These themes are then discussed in greater detail in Chapter three, which discusses the varying degrees of state love, whereby the people of the foothills perceive state love to be something reserved for the people of the higher altitudes in Nagaland and in the valleys of Assam, while residents of the foothills only face suffering and abandonment by the state which they perceive as multiple sovereign authorities in the form of the cultural state of Nagaland which projects itself as the head of the Nagas and seeks to consolidate power for itself by maintaining close relations with the chieftains in the higher altitudes, the economic state of Assam which guarantees prosperity for the valley dwellers as it is seen as an economic power-house due to its association with Assam tea and oil and the security state of India, who are represented by the overwhelming presence of security forces in the foothills. Added to the mix are non-state agents like the insurgents with whom they have to negotiate a coexistence.

Chapter four talks about the importance of ‘haats as contact zones where along with economic goods, information too is circulated. Haats, in Kikon’s rendering, emerge as a dynamic stage of performance where power relations are played out, inter-communal animosities find expression leading to disputes between ethnicities and states, and also as the meeting ground of friendships and objects of desire divided across state lines. The vignettes of unlikely alliances, acknowledgment of cultural differences and empathy for one another in an atmosphere of land disputes, insurgency, and inter-communal animosities in this chapter perhaps makes it as much an act of philosophical consolation to the reader as it is a study on the weekly markets which, although culturally and economically indispensable for the people in the foothills, find themselves precariously settled in disputed tea gardens and against walls of oil and gas gathering stations.

Chapter five discusses the relations of exchange between the peoples of the foothills and the plains in the context of the events of conditional cooperation within the Nagas and the Assamese and the traditional cooperative institutions between women of landowning Adivasi families while practising jhum cultivation, a technology they self-professedly have learnt from the Nagas.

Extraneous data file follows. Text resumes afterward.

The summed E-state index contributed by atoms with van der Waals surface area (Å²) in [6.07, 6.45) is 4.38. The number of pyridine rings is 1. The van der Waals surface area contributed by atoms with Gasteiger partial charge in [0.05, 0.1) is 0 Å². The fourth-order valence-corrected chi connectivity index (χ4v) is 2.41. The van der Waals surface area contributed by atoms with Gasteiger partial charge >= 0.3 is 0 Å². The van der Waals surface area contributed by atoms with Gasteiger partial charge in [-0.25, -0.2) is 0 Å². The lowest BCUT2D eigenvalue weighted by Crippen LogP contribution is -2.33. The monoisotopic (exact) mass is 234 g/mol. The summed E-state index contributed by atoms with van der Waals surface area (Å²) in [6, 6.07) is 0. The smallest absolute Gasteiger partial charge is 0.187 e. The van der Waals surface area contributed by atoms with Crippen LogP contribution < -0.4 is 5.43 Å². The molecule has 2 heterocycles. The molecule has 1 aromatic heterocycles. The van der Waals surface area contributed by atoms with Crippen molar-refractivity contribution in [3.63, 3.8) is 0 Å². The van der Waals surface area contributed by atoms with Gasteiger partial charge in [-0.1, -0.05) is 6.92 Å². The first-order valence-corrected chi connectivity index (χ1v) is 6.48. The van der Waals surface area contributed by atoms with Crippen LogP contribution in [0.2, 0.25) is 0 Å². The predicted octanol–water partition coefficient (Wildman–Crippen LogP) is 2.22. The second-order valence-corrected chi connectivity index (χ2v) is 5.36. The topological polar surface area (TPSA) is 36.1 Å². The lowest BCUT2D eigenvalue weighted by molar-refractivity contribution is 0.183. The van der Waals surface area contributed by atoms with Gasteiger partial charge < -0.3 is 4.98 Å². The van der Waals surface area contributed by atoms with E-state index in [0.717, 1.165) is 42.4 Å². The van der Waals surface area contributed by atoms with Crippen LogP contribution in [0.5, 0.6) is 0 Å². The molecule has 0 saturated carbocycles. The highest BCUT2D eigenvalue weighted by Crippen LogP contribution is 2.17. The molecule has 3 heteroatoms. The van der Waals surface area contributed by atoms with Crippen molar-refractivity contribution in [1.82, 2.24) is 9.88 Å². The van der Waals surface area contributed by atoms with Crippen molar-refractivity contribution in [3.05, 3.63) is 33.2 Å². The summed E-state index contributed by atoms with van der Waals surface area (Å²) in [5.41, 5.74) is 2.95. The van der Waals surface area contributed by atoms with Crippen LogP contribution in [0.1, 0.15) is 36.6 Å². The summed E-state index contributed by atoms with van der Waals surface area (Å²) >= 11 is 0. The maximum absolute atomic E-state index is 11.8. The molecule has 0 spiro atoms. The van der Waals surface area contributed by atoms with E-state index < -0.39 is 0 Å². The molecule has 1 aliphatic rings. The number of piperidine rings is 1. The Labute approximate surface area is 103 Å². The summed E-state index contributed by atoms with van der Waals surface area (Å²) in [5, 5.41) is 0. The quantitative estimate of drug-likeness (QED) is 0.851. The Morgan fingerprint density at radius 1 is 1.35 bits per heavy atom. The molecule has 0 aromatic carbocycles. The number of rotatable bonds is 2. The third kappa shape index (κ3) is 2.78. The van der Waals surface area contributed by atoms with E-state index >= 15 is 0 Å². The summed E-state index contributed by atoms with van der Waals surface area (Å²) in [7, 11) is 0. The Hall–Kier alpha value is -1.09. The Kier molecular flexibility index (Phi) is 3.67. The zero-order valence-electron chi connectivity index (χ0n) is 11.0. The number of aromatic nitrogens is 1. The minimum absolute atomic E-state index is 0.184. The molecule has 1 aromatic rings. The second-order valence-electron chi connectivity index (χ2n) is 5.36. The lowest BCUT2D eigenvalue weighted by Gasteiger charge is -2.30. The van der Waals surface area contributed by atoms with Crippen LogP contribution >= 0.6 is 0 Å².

The following chapter talks about how aspirations of the inhabitants of the foothills are shaped by the extractive regime which controls these resources. This chapter gives us a peek into notions of Naga masculinity and society whereby the labour of women does not threaten it, but female inheritance does. The final chapter discusses how the extractive regime has turned the foothills into an immensely militarized zone where every inhabitant has to provide constant proof of being good, obedient citizens. Their citizenship or whatever is left of it, is completely contingent on how much they can invisibilize themselves in the resource extraction processes which take place here. Failing to provide proof of which, one may be subjected to untold brutality in the hand of the armed forces. Similarly, non-military participants of the regime, such as the experts in ONGC with whom Kikon engaged, see extraction as a technical issue completely separate from the social, political and economic realities of the area. However, it is this reviewer’s view that Kikon could have problematized the notion of ‘carbon citizenship’ a bit more into elaborating as to what is specific to a citizenship which is contingent on these natural resources. While she manages to show how the state deems their citizenship vis-a-vis carbon, how the inhabitants of the foothills imagine their citizenship vis-a-vis carbon perhaps required more attention. A subsequent question which then could have been asked would have been how the foothill dwellers perceive the call for a separate Naga nation. This would have contributed to making a richer discussion on their perception of citizenship in India.

Published as a part of the University of Washington Press’ ‘Culture, Place, and Nature: Studies in Anthropology and Environment’ series, which seeks to publish anthropologically centred works on environmental issues that employ an interdisciplinary approach with a focus on the ‘intersection of culture, ecology, and politics in global, national and local contexts’, Kikon produces an ethnography which not only stays true to this declared aim of the series but is also thoughtful in its approach to the lived realities of the participants in the study. The author is also exemplarily mindful of her position as an ethnographer in the narrative.